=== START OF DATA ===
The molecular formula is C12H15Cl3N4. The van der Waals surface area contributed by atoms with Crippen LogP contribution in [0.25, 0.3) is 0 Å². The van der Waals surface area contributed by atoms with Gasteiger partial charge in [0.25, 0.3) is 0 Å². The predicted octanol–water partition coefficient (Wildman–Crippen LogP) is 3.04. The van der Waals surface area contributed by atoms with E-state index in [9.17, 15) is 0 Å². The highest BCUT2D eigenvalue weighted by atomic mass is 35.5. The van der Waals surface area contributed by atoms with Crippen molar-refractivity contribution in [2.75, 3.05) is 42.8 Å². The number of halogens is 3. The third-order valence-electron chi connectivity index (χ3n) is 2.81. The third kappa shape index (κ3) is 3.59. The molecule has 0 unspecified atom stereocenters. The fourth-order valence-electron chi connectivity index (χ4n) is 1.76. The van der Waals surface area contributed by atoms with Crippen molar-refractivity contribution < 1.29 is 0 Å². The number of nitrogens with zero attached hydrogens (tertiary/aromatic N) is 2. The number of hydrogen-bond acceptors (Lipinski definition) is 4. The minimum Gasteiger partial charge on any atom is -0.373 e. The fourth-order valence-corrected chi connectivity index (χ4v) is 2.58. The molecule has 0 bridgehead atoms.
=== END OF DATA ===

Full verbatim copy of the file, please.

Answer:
The molecular formula is C12H15Cl3N4. The van der Waals surface area contributed by atoms with Crippen LogP contribution in [0.25, 0.3) is 0 Å². The van der Waals surface area contributed by atoms with Gasteiger partial charge in [0.25, 0.3) is 0 Å². The predicted octanol–water partition coefficient (Wildman–Crippen LogP) is 3.04. The van der Waals surface area contributed by atoms with E-state index in [9.17, 15) is 0 Å². The highest BCUT2D eigenvalue weighted by atomic mass is 35.5. The van der Waals surface area contributed by atoms with Crippen molar-refractivity contribution in [2.75, 3.05) is 42.8 Å². The number of halogens is 3. The third-order valence-electron chi connectivity index (χ3n) is 2.81. The third kappa shape index (κ3) is 3.59. The molecule has 0 unspecified atom stereocenters. The fourth-order valence-electron chi connectivity index (χ4n) is 1.76. The van der Waals surface area contributed by atoms with Crippen molar-refractivity contribution < 1.29 is 0 Å². The number of nitrogens with zero attached hydrogens (tertiary/aromatic N) is 2. The number of hydrogen-bond acceptors (Lipinski definition) is 4. The minimum Gasteiger partial charge on any atom is -0.373 e. The fourth-order valence-corrected chi connectivity index (χ4v) is 2.58. The molecule has 0 bridgehead atoms.